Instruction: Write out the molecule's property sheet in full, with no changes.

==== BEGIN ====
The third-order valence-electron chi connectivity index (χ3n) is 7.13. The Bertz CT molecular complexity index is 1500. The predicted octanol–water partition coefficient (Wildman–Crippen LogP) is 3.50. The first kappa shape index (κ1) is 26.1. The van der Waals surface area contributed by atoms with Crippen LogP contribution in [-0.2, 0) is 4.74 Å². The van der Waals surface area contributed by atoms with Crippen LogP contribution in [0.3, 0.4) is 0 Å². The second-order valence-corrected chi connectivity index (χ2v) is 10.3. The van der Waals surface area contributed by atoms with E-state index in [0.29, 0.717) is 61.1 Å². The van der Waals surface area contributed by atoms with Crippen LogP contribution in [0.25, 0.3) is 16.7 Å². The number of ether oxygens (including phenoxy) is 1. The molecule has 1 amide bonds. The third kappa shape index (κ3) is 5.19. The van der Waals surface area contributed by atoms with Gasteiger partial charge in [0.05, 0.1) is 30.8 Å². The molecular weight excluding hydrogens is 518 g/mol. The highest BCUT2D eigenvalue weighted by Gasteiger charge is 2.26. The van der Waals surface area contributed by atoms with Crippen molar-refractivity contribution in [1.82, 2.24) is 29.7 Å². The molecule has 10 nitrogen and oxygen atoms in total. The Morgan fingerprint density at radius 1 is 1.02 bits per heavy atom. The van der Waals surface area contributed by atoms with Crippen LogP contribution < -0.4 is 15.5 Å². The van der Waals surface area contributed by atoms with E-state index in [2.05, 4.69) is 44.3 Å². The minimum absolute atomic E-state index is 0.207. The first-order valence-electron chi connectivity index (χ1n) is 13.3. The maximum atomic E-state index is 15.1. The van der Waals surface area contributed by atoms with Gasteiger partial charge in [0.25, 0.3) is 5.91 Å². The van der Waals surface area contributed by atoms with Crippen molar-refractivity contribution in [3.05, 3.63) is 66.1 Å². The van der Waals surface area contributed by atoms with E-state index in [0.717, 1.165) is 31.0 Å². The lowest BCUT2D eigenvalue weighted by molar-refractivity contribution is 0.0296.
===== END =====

The third-order valence-electron chi connectivity index (χ3n) is 7.13. The Bertz CT molecular complexity index is 1500. The predicted octanol–water partition coefficient (Wildman–Crippen LogP) is 3.50. The first kappa shape index (κ1) is 26.1. The van der Waals surface area contributed by atoms with Crippen LogP contribution in [-0.2, 0) is 4.74 Å². The van der Waals surface area contributed by atoms with Crippen LogP contribution in [0.3, 0.4) is 0 Å². The second-order valence-corrected chi connectivity index (χ2v) is 10.3. The van der Waals surface area contributed by atoms with E-state index in [0.29, 0.717) is 61.1 Å². The van der Waals surface area contributed by atoms with Crippen LogP contribution in [0.25, 0.3) is 16.7 Å². The number of ether oxygens (including phenoxy) is 1. The molecule has 1 amide bonds. The third kappa shape index (κ3) is 5.19. The van der Waals surface area contributed by atoms with Gasteiger partial charge in [0.05, 0.1) is 30.8 Å². The molecular weight excluding hydrogens is 518 g/mol. The highest BCUT2D eigenvalue weighted by Gasteiger charge is 2.26. The van der Waals surface area contributed by atoms with Crippen molar-refractivity contribution in [1.82, 2.24) is 29.7 Å². The molecule has 10 nitrogen and oxygen atoms in total. The Morgan fingerprint density at radius 1 is 1.02 bits per heavy atom. The van der Waals surface area contributed by atoms with Crippen LogP contribution < -0.4 is 15.5 Å². The van der Waals surface area contributed by atoms with E-state index in [2.05, 4.69) is 44.3 Å². The minimum absolute atomic E-state index is 0.207. The first-order valence-electron chi connectivity index (χ1n) is 13.3. The maximum atomic E-state index is 15.1. The van der Waals surface area contributed by atoms with Gasteiger partial charge in [0.25, 0.3) is 5.91 Å². The van der Waals surface area contributed by atoms with Crippen molar-refractivity contribution in [3.05, 3.63) is 66.1 Å². The van der Waals surface area contributed by atoms with E-state index in [0.717, 1.165) is 31.0 Å². The lowest BCUT2D eigenvalue weighted by molar-refractivity contribution is 0.0296.